Is there any story more starkly representative of identity and the deep and enduring split between rural and urban living than the voyeuristic, early-wave true crime of Truman Capote’s search for the truth during his writing of In Cold Blood? The consummate high society city boy, with upbringings in New Orleans, New York, and Greenwich, Connecticut, Capote wrote about the Ladies Who Lunch and then took a sharp left turn into the Men Who Murder.
It is difficult not be both fascinated as Capote, by the events that unfolded in In Cold Blood, and by Capote’s own obsession, first with the story and then with the men themselves. The legacy of his romantic affection for Perry Smith often overshadows the truth and many believe the book to have been, if not entirely fictionalized, far from a journalistic portrayal of what led two wandering criminals to commit a quadruple homicide on a remote estate in the middle of Kansas.
The Clutter home, located in the rural farming community of Holcomb, Kansas, with a population of just over 2,100 residents as of 2016, is as much a character in the story as each of the Clutter family members and the two murderers. According to lore, it was Nelle Harper Lee, close friend of Capote and author of the American classic To Kill a Mockingbird, that helped Capote to win the trust of the locals throughout the course of his writing, for he was undoubtedly a man with New York City about him– and there was just cause for the people of Holcomb to mistrust strangers in 1959.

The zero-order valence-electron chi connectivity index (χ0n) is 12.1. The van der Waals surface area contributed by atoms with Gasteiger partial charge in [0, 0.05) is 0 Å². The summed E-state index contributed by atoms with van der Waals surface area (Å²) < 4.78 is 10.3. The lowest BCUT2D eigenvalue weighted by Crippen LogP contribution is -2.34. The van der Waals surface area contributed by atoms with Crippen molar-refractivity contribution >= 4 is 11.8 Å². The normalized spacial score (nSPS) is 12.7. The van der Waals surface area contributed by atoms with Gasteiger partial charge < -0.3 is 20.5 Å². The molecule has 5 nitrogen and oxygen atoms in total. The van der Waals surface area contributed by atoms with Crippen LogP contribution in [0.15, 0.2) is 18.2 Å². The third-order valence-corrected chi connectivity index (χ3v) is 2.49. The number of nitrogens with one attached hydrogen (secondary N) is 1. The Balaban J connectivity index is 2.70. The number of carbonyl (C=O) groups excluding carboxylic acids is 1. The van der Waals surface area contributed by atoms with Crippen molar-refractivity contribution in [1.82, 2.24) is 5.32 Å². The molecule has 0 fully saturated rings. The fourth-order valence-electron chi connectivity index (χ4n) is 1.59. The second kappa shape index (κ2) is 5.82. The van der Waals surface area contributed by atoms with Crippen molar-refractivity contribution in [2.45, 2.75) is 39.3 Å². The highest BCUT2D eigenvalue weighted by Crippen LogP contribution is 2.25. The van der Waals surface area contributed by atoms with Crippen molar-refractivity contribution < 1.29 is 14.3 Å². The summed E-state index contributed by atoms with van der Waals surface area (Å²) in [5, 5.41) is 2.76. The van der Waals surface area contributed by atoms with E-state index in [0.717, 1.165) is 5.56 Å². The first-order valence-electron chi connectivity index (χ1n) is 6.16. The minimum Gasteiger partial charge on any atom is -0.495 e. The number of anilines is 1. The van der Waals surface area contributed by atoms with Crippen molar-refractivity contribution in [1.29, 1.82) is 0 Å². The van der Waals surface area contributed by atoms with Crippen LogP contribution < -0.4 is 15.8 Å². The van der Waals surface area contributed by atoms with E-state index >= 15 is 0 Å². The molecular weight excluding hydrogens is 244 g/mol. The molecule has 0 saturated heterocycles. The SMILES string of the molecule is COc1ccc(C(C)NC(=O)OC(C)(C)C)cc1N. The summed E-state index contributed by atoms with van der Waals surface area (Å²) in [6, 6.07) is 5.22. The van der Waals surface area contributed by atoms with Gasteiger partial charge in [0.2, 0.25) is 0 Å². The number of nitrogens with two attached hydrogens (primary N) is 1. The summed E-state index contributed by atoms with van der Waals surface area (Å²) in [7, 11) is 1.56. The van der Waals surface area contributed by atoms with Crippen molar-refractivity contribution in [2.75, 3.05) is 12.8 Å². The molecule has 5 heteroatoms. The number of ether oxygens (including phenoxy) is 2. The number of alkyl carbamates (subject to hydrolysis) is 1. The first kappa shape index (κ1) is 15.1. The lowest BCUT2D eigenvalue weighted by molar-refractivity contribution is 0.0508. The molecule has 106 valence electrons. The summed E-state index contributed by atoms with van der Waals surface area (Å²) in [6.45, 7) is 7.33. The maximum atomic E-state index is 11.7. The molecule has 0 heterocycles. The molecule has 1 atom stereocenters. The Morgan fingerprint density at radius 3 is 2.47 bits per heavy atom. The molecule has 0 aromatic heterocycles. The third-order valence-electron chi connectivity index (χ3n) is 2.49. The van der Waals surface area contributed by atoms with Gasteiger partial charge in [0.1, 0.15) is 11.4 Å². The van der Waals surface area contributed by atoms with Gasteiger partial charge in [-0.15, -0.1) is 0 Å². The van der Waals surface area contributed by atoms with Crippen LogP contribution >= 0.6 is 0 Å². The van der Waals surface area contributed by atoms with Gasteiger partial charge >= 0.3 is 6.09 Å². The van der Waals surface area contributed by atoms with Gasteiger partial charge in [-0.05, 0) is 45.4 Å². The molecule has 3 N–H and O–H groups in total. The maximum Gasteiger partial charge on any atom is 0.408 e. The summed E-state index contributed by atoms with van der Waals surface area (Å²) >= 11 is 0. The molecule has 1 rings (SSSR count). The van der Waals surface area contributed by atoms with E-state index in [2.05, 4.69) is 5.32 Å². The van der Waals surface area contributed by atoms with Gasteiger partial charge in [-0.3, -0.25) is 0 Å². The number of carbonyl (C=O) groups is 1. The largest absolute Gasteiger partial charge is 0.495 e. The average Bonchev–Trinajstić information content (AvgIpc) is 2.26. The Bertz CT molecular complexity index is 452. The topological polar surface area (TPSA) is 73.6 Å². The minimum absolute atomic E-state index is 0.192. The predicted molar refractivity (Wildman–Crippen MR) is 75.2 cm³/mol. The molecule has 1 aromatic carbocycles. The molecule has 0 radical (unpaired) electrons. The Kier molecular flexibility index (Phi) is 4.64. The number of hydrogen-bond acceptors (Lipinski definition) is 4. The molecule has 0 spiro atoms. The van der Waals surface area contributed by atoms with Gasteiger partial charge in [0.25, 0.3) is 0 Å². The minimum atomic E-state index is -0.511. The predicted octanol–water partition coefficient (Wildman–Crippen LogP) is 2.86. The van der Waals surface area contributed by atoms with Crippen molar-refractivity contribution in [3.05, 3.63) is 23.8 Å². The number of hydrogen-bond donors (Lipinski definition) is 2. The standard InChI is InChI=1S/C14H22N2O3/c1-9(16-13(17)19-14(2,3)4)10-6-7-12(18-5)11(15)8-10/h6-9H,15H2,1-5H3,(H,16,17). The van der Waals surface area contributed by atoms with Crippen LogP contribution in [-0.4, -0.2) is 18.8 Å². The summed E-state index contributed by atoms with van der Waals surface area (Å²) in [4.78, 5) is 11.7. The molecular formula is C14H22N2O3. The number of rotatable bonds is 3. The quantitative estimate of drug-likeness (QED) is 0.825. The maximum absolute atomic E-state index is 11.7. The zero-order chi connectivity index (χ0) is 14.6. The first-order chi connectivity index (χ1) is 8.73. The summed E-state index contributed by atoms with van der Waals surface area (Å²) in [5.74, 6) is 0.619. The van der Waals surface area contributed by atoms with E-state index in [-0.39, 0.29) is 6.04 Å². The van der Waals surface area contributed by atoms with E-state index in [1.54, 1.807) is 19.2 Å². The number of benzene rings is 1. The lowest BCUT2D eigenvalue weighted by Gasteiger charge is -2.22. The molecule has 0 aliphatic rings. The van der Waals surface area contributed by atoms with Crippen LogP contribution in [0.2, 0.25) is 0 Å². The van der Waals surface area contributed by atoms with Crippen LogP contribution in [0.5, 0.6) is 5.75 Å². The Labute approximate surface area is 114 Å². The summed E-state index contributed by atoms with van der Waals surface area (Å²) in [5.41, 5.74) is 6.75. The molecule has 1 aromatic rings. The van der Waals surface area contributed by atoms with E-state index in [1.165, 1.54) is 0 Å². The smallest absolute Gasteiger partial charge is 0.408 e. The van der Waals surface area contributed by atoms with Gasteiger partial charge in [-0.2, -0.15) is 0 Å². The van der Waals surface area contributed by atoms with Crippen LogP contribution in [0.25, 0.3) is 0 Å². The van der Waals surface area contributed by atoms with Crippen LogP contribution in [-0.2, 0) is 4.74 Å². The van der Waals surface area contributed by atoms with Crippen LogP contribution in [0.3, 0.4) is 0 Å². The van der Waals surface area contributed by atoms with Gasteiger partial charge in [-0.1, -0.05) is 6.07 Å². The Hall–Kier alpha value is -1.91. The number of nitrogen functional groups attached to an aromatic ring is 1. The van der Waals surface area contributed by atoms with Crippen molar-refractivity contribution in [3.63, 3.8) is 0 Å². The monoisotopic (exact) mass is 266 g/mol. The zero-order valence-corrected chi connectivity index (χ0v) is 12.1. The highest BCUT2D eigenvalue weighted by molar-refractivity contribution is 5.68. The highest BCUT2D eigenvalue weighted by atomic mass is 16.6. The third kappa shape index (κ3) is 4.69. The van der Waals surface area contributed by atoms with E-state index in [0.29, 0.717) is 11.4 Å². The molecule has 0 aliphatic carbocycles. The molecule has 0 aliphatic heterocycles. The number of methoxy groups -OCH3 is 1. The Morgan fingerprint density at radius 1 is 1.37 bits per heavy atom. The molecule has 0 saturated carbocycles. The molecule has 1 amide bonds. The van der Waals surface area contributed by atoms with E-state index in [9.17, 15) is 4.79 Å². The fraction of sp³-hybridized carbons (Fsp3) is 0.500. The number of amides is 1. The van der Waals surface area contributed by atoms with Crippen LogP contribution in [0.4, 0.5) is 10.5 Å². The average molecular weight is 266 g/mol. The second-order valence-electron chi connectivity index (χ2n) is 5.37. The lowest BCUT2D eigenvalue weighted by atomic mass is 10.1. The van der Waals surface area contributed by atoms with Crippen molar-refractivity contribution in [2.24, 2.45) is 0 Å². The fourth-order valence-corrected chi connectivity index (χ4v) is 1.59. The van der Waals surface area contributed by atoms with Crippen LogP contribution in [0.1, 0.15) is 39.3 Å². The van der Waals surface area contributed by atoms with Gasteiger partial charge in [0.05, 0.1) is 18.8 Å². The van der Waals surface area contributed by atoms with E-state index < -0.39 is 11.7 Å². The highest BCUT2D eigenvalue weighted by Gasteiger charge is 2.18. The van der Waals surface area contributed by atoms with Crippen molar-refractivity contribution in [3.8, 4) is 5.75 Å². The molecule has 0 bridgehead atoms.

Capote would end up spending nearly four years in rural Kansas, supposedly committing hundreds of conversations with locals to memory, as he delved into what would become a characterizing event for the small town of Holcomb. As with many stories where bad things happen in otherwise undefined places, rumor, mystery, and exaggeration swelled around the Clutter family murder, largely due to Capote’s influence, involvement, and intimacy with the supposed killers.
Had Capote not noticed a small article in the paper, the story of the Clutter family murder would likely become a local legend, but certainly not one with which many Americans associate the origin of true crime or the stark isolation and hidden dangers of scenery so often portrayed as idyllic Americana. It is an association for which the town of Holcomb is not necessarily grateful to the big-city interloper.
Perhaps Capote would have borne some resentment for the story as well, as many believe his success and subsequent failure to write another book led him on a lifestyle path that would prove his downfall--eventually fatally.
In today’s age, separating the fact from the fiction is sometimes easier and sometimes more challenging. While forensics, accountability, and conflict of interest standards have undoubtedly been raised, the speed with which communication travels lends itself to misinformation and fearmongering. Certainly, we can list dozens of cities which have become infamous for reasons beyond their control in the last five years alone. In a world where families no longer remain stagnant, where farms rarely pass from generation to generation, perhaps the sense of identity tied to place is changing organically, or perhaps we are simply becoming more discerning about where we are from and where we are not.
Regardless, there is little to indicate as a whole that people will lose their fascination with the macabre, with the desolate or with the distantly dangerous. Undoubtedly, there are many reasons Capote was first drawn to an experience so far from his own, but that he stayed for years, entrenched himself in the community and wrote his lasting legacy about a world he would only truly see from the outside, speaks for itself. Surely, the cities were dangerous. But did you hear what happened in Holcomb?
written by Ruby Scalera